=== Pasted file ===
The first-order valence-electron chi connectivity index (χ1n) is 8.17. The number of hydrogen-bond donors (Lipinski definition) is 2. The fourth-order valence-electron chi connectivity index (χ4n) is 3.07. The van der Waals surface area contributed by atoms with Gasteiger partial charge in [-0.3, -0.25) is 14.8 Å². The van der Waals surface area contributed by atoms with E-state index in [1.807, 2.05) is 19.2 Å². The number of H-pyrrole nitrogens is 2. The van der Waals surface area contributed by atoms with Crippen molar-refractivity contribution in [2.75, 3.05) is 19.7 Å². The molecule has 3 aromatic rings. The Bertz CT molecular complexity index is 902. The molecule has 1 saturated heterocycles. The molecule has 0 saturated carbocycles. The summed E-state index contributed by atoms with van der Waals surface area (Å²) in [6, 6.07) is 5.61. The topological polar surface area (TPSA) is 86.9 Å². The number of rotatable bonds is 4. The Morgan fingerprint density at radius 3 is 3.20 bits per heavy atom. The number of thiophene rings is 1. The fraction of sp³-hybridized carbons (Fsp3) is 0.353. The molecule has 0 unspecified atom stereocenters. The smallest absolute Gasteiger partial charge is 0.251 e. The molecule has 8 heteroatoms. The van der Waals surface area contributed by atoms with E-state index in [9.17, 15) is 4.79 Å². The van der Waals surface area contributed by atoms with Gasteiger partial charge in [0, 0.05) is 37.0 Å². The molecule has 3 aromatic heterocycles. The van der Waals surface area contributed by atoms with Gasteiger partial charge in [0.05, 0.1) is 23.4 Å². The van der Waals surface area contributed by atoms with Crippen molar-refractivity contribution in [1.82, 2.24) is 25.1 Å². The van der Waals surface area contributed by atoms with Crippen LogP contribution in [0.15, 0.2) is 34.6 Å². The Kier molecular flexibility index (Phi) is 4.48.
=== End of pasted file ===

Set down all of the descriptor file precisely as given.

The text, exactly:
The first-order valence-electron chi connectivity index (χ1n) is 8.17. The number of hydrogen-bond donors (Lipinski definition) is 2. The fourth-order valence-electron chi connectivity index (χ4n) is 3.07. The van der Waals surface area contributed by atoms with Gasteiger partial charge in [-0.3, -0.25) is 14.8 Å². The van der Waals surface area contributed by atoms with E-state index in [1.807, 2.05) is 19.2 Å². The number of H-pyrrole nitrogens is 2. The van der Waals surface area contributed by atoms with Crippen molar-refractivity contribution in [2.75, 3.05) is 19.7 Å². The molecule has 3 aromatic rings. The Bertz CT molecular complexity index is 902. The molecule has 1 saturated heterocycles. The molecule has 0 saturated carbocycles. The summed E-state index contributed by atoms with van der Waals surface area (Å²) in [6, 6.07) is 5.61. The topological polar surface area (TPSA) is 86.9 Å². The number of rotatable bonds is 4. The Morgan fingerprint density at radius 3 is 3.20 bits per heavy atom. The number of thiophene rings is 1. The fraction of sp³-hybridized carbons (Fsp3) is 0.353. The molecule has 0 unspecified atom stereocenters. The smallest absolute Gasteiger partial charge is 0.251 e. The molecule has 8 heteroatoms. The van der Waals surface area contributed by atoms with E-state index in [9.17, 15) is 4.79 Å². The van der Waals surface area contributed by atoms with Gasteiger partial charge in [0, 0.05) is 37.0 Å². The molecule has 3 aromatic heterocycles. The van der Waals surface area contributed by atoms with Gasteiger partial charge in [0.05, 0.1) is 23.4 Å². The van der Waals surface area contributed by atoms with Crippen molar-refractivity contribution in [1.82, 2.24) is 25.1 Å². The van der Waals surface area contributed by atoms with Crippen LogP contribution in [0.15, 0.2) is 34.6 Å². The Kier molecular flexibility index (Phi) is 4.48.